Review: Lollipop Chainsaw
By: Jeff Rivera
I'll be the first to admit that I rolled my eyes when Lollipop Chainsaw was first unveiled and we got our first look at Juliet Starling beating up zombies and decapitating them with a chainsaw. The idea of a what seemed to be overly sexualized teenage girl protagonist in a mashy action title just didn't seem all that appealing aside from the kitsch factor, but the end product proved to be something more clever, more respectful, and above all, loaded with fun gameplay and memorable moments.
The basic premise is that you're Juliet Starling, the head cheerleader at San Romero High School. It's the morning of her 18th birthday, and on her way into school she runs into a bit of trouble with zombies. Rather than freaking out, Juliet prepares to fight, because unkown to her fellow classmates, Juliet and her family members are zombie hunters. After killing off the first wave of zombies, Juliet finds that she's too late to save her boyfriend Nick, who has been bitten. She performs a spell that allows her to cut Nick's head off without killing him to prevent the zombie virus from reaching his brain. From there, Nick, attached to Juliet's belt, and Juliet set off to clear up the zombie outbreak and deal with those who are responsible.
The gameplay in Lollipop Chainsaw is fairly straightforward, but new levels of depth get introduced as you progress through the game. You basically have a light attack, a heavy attack, and a jump button for combat. There are also a few special items that have limited use. The combo system is easy to understand, which is built around a dial-a-combo system. As you defeat enemies, you'll earn coins which can be used to unlock new combo moves, health and strength upgrades, new costumes, and other collectibles. At times, Nick's head can be placed on a headless zombie and through a QTE minigame he can be used to accomplish special set pieces.
Despite its simplicity in the combat system, Lollipop Chainsaw's greatest strength is in the constant variety of scenarios. Most of the time you'll be taking on waves of zombies, but there are lots of one off (or scarely repeated) moments that prove to be interesting asides. These moments hit at just the right pace to keep things moving along well, and you're always going to be curious as to what wacky thing is coming your way next.
Another pillar of the game is its humor. With some of the weirdest, yet funny, dialog I've ever seen to some of the strangest set pieces in gaming today, Lollipop Chainsaw never gets boring and it's constantly coaxing smiles out me when I play. At times the dialog misses the mark, but it hits often enough to make up for the stumbles. There were a few moments where Lollipop Chainsaw literally made me laugh out loud, which is pretty rare for a video game to do.
There's tons of unlockables and hidden objects in Lollipop Chainsaw. Scattered around the world are special zombies, golden lollipops, and new costumes (costumes are actually purchased via in-game currency) for Juliet. In order to get everything, you'll definitely need to play through the game more than once and probably on harder difficulty levels. For those that love collecting thigns in games, Lollipop Chainsaw will keep them busy for a long time. Thankfully, none of the collectibles are completely necessary to fully enjoy the game.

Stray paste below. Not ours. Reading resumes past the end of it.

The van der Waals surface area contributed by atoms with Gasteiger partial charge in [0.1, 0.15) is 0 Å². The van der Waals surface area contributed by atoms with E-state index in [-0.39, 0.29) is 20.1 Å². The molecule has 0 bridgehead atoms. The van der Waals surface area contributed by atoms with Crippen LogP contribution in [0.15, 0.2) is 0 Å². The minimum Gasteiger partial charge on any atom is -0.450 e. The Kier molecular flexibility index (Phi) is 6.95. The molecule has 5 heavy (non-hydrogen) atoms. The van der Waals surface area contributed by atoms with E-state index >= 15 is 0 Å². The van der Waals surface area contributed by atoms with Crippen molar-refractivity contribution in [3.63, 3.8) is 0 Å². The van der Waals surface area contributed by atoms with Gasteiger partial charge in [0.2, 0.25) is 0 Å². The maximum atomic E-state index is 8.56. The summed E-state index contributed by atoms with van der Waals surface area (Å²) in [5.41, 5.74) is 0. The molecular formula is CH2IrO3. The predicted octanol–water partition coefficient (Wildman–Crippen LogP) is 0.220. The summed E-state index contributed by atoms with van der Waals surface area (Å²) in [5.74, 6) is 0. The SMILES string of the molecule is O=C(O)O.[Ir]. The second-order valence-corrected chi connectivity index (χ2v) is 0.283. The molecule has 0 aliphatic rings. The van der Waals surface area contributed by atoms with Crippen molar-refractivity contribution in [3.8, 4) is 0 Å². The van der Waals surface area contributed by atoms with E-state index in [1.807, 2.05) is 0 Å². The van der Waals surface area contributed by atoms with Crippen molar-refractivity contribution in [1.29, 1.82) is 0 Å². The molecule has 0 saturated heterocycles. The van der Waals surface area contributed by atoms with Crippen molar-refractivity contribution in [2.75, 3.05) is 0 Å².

The game also has two different endings possible. Whether you save all of your classmates (they appear in certain set moments) or not will have an impact on the ending, so to see both you're most likely going to have to go back and replay levels where you missed a classmate or two. This might bother some people who don't like replaying content to achieve a "better" ending, so it's worth mentioning if that sort of thing concerns you.
As for Juliet Starling as a character, I was somewhat surprised at how she was handled in the game. Based on all the marketing, the Jessica Nigri appearances at shows and expos, and the early released footage, it looked as if Juliet was going to end up as a stereotypical and overly sexualized dumb blond cheerleader. Instead, we find a lead character who is self-aware, smart, and in control of the way people view her. Yes, there are still some unfortunate moments where they go the cheap route and use some upskirt jokes or cleavage gags, but they're very few in comparison to the moments where the game recognizes that Juliet just kicks butt and has some brains under those pigtails. In fact, it's Nick, Juliet's jock boyfriend, who proves to be the helpless and dumb character in Lollipop Chainsaw.
In the end, the gameplay doesn't stack up favorably against some of the heavy hitters we've seen this generation, such as Bayonetta, but Lollipop Chainsaw doesn't exactly try to sell you on deep combo systems. Instead, Lollipop Chainsaw gives you a passable fighting engine and wraps a fun and silly world around it. There are always some that will be totally scared off by the bubble gum theme, but for those that choose to give Lollipop Chainsaw a fair shot, they'll find a surprisingly clever and addictive experience.
4 Stars out of 5